Today’s blog comes from Dr Melissa Glackin, an NAEE Fellow who works at King’s College London. Melissa is commenting from the perspective of science education on Alan Kinder’s recent NAEE blog.
The contribution of fieldwork
It was great to read Alan Kinder’s blog for NAEE earlier this month: The contribution of fieldwork to geography education. As the Chief Executive of the Geographical Association, with some potential influence over curriculum reform, it was heartening to hear that for him fieldwork should be at the very core of geography learning.
I too am passionate about the important role fieldwork plays in a student’s education. Working in science education, it matters to me that students experience science learning in a field, street and/or city square. However, whereas geography has managed to maintain the status of fieldwork, as a result of the 2014 curriculum reforms in England and the removal of assessed coursework, opportunities to complete fieldwork in science have narrowed. Steve Tilling, head of policy and advocacy at the Field Studies Council (FSC), reported at the Biology Education Research Group meeting in April 2017, that compared with geography, very few FSC field centres run biology fieldwork courses for KS3 & 4 groups. What’s more, average A-level biology residential stays have reduced from 5 days in 2004 to just under 3 in 2016.
Alan Kinder makes the argument that geography fieldwork is important because students are given the opportunity to apply their knowledge and understanding to a particular circumstance of a real-world location. Similarly, my research suggests that the (albeit few) science teachers who periodically include fieldwork/outdoor teaching into their repertoire do so because they value the opportunity for authentic science learning that it provides (Glackin, 2016). For these authentic learning opportunities include: learning in a familiar place other than the classroom, being required to apply knowledge, having some autonomy over the materials and specimens they study, and, the collection of authentic data. In this sense, fieldwork that values real-world application is not restricted to geography, having reach across all subjects and it should be a priority for science.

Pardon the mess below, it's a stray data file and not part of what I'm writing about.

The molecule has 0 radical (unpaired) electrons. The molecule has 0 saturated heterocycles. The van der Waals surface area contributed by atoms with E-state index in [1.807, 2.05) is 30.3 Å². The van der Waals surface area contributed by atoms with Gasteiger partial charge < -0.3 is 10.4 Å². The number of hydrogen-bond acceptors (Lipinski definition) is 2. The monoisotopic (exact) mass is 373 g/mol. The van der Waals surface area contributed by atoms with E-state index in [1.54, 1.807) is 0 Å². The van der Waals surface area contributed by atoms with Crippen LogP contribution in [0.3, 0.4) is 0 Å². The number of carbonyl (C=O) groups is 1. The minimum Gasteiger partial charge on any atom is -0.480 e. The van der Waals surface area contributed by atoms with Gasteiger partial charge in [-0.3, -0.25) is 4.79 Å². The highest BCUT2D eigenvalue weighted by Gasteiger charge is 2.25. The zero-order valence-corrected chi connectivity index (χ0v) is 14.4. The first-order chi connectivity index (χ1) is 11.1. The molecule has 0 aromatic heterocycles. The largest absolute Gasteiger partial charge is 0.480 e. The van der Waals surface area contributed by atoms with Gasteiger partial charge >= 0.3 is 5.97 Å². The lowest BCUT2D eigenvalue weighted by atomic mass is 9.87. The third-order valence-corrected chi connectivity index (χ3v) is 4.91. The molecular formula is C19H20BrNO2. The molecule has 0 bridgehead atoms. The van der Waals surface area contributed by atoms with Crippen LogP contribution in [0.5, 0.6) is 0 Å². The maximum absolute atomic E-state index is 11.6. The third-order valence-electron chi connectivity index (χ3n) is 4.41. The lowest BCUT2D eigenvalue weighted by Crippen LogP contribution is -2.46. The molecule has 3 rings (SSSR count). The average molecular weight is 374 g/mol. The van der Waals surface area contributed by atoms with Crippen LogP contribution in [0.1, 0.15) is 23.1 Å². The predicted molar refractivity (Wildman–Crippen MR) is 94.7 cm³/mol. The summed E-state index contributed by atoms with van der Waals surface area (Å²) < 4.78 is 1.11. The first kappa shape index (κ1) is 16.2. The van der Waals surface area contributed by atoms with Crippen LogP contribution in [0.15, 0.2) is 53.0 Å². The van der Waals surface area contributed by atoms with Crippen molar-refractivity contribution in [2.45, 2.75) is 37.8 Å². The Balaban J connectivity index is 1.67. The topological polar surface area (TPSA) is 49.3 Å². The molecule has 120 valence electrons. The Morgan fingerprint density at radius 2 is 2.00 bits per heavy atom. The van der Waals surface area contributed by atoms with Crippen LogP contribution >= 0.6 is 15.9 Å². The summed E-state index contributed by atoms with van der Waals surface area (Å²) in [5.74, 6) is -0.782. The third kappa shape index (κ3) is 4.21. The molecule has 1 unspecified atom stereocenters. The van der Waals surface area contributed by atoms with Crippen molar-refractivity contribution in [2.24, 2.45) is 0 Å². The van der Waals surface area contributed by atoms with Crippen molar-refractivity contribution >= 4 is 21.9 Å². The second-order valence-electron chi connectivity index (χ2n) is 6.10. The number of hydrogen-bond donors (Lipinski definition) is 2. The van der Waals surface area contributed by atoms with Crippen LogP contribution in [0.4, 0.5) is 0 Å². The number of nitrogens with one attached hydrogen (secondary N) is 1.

However, learning through fieldwork is not easy – it demands that students use knowledge learnt in one context and then reshape and remodel it in another. Applying knowledge also demands context-specific questions to be asked with appropriate methods needing to be thought through to answer them. This is tricky, necessarily creative, and has the potential to make learning interesting. Collectively, subject associations need to be encouraged to develop and refine pedagogical strategies that support this type of holistic learning. Environmental education cuts across all disciplines and here NAEE might play an important role to raise the profile of fieldwork, shifting it up the curriculum reform agenda.
Melissa Glackin can be contacted at: firstname.lastname@example.org
Glackin, M. (2016). ‘Risky Fun’ or ‘Authentic Science’? How Teachers’ Beliefs Influence their Practice during a Professional Development Programme on Outdoor Learning. International Journal of Science Education, 38(3), 409-433. DOI: 10.1080/09500693.2016.1145368
Kinder, A. (2017). The contribution of fieldwork to geography education, NAEE blog, assessed at naee.org.uk/contribution-fieldwork-geography-education (assessed on June 19th 2017).